The mastery approach to coaching is a cognitive-behavioral intervention designed to promote a mastery-involving motivational climate, shown in previous research to be related to lower anxiety in athletes. We tested the effects of this intervention on motivational climate and on changes in male and female athletes’ cognitive and somatic performance anxiety over the course of a basketball season. Hierarchical linear modeling analyses revealed that the athletes in the intervention condition perceived their coaches as being more mastery-involving on the Motivational Climate Scale for Youth Sports when compared to athletes in an untreated control condition. Relative to athletes who played for untrained coaches, those who played for the trained coaches exhibited decreases on all subscales of the Sport Anxiety Scale-2 and on total anxiety score from preseason to late season. Control group athletes reported increases in anxiety over the season. The intervention had equally positive effects on boys and girls teams.
Ronald E. Smith, Frank L. Smoll, and Sean P. Cumming
Stewart A. Vella and Dana J. Perlman
The purpose of this paper is to provide a concise resource for coaches, coach educators, and coaching scientists by reviewing three common approaches to coaching: the mastery approach to coaching; autonomy-supportive coaching; and the transformational leadership approach to coaching. The theoretical foundations, purpose, evidence base, specifed behaviours, and translation into coaching and coach education of each approach are reviewed. Despite diverse theoretical foundations and variations in purpose, there is some overlap in the coaching behaviours prescribed by each approach. However, there is limited empirical evidence to support the use of the three approaches in coach education and this is detrimental to effective and evidence-based coach education. Efforts to integrate theoretical foundations are promising, and a comprehensive prescription of coaching behaviours based on an integration of the three approaches is possible. This approach can potentially lead to cumulative effects on positive athlete outcomes. Future research should elucidate the common and unique contributions of these approaches to athletes’ outcomes, and whether they differ by age, sex, type of sport, or competition level.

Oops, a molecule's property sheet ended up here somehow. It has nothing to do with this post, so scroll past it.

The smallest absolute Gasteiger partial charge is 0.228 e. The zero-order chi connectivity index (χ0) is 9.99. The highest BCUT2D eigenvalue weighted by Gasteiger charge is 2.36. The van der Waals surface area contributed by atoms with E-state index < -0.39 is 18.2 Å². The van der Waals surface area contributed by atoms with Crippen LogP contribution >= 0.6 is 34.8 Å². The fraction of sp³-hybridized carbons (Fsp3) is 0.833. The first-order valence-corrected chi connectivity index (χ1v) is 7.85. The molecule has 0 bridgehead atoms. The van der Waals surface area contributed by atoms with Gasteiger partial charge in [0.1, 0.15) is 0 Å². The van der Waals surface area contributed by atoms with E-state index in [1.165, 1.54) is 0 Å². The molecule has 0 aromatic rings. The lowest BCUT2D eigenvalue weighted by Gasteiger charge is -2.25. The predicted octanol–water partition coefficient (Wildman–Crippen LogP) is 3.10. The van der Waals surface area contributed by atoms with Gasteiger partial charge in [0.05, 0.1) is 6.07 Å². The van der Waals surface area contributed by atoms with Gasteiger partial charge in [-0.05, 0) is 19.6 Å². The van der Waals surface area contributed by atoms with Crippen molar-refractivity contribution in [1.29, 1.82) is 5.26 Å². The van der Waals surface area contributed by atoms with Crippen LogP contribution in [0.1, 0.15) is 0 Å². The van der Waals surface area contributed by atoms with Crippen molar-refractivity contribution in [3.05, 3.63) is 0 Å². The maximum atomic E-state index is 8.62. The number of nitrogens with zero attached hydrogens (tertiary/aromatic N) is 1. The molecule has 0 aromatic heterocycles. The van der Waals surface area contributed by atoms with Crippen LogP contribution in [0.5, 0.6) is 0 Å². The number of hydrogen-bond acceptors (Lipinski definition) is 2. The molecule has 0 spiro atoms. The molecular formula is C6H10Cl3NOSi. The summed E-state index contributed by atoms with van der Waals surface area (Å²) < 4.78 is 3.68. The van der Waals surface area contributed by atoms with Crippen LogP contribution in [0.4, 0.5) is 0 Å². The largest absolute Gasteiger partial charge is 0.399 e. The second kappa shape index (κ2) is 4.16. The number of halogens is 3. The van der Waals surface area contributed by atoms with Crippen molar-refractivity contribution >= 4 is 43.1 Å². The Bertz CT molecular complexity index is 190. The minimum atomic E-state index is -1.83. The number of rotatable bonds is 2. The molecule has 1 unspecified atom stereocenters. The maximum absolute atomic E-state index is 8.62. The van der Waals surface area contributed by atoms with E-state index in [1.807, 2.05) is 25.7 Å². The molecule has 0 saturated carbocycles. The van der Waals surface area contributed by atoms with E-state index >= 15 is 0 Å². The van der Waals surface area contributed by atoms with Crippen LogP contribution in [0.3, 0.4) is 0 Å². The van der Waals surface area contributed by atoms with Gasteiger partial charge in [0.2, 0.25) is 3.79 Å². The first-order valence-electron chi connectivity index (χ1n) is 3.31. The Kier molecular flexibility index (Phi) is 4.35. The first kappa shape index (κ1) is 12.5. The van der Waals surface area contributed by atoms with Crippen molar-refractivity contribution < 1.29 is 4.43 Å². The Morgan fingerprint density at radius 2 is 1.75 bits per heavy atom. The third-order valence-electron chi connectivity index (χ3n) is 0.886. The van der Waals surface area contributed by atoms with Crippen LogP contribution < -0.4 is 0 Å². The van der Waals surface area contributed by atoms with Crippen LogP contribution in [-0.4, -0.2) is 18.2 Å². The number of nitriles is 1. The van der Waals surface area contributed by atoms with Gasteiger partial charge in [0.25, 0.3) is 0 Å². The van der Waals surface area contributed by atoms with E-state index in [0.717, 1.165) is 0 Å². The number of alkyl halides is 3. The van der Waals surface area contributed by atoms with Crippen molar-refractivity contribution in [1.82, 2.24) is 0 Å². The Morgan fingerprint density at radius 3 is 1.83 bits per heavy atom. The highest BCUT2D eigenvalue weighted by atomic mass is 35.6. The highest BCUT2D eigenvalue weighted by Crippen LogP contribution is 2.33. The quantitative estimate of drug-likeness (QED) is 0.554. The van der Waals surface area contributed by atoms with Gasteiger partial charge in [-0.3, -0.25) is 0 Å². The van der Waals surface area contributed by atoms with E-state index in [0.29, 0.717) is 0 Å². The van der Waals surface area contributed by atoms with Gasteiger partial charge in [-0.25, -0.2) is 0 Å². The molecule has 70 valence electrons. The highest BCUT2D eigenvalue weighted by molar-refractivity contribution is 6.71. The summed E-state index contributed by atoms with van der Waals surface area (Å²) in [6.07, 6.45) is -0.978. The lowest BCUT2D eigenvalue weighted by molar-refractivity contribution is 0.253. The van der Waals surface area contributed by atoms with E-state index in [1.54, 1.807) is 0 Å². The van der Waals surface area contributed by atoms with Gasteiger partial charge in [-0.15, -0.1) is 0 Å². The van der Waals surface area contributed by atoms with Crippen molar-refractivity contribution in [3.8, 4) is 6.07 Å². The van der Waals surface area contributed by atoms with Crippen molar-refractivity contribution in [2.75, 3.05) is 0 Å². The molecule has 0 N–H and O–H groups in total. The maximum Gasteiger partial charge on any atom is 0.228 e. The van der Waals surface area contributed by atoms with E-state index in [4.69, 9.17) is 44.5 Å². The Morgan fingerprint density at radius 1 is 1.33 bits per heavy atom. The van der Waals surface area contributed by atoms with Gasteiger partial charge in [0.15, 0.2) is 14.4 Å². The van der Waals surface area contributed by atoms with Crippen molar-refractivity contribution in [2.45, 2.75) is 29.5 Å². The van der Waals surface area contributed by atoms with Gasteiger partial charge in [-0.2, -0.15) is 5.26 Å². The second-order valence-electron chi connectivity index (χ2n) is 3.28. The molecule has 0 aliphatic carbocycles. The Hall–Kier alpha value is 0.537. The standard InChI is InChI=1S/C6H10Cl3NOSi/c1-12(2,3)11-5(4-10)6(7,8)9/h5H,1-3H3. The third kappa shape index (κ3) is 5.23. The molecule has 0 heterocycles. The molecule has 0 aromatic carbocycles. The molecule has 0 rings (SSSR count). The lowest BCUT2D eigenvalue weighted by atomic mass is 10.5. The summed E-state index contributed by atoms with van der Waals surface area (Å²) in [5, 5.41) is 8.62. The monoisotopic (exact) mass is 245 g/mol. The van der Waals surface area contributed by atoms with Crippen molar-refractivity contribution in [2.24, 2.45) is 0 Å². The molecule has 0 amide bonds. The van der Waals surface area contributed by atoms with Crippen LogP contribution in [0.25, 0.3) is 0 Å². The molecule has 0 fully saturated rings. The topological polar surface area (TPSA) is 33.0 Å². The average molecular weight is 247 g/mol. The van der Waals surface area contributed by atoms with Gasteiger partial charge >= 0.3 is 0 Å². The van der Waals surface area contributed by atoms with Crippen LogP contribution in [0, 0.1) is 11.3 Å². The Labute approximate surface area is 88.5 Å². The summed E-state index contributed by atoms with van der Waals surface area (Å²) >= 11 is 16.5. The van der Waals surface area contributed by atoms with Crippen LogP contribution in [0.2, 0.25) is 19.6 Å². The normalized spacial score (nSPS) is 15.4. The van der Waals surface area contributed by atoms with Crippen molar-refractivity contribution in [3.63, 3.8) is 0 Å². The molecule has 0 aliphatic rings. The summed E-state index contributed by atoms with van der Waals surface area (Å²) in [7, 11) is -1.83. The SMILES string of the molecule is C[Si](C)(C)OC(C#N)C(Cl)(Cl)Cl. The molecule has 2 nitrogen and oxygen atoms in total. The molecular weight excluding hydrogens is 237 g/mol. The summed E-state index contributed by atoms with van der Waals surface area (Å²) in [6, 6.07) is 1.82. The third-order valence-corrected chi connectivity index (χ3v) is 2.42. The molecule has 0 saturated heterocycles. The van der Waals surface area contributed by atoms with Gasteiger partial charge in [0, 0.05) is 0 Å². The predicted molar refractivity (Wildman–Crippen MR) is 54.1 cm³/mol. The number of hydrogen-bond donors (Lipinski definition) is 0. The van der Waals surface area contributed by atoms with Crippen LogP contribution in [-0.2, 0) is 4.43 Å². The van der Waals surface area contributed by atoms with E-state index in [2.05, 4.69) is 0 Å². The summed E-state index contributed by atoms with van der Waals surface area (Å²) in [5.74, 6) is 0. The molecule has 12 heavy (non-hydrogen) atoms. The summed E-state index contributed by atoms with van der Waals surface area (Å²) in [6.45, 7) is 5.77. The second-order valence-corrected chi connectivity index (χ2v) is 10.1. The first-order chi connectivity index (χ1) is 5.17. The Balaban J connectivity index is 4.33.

Sarah Lawrason, Jennifer Turnnidge, Luc J. Martin, and Jean Côté
that was not specifically designed to teach TFL behaviors (i.e., the Mastery Approach to Coaching program; Smith, Smoll & Cumming, 2007 ). Similarly, the intervention was not explicitly informed by behavior-change techniques and thus did not identify the conditions that specify why, when, and how
Martin Camiré, Kelsey Kendellen, Scott Rathwell, and Evelyne Felber Charbonneau
.g., interview guide) materials were developed in English and French. There is evidence that short-duration coach training programs can lead to favorable learning outcomes, as shown through the Coach Effectiveness Training (CET; 2.5 hours) program and the Mastery Approach to Coaching (MAC; 75 minutes) program ( Smith
Cassidy Preston and Jessica Fraser-Thomas
often associated with un-sportsperson-like behaviors, lower effort, and less intent to continue ( Biddle, Wang, Kavussanu, & Spray, 2003 ). To help coaches create a task-oriented climate, Smith, Smoll, and Cummings ( 2007 ) proposed the Mastery Approach to Coaching (MAC) program, which teaches coaches
Bradley Fawver, Garrett F. Beatty, John T. Roman, and Kevin Kurtz
seminal study on coaching training in the United States, Smith, Smoll, and Curtis ( 1979 ) assigned Little League Baseball coaches to a 2-hr Mastery Approach to Coaching (MAC) training program during preseason and interviewed the coaches’ athletes at the end of the season. The MAC program consisted of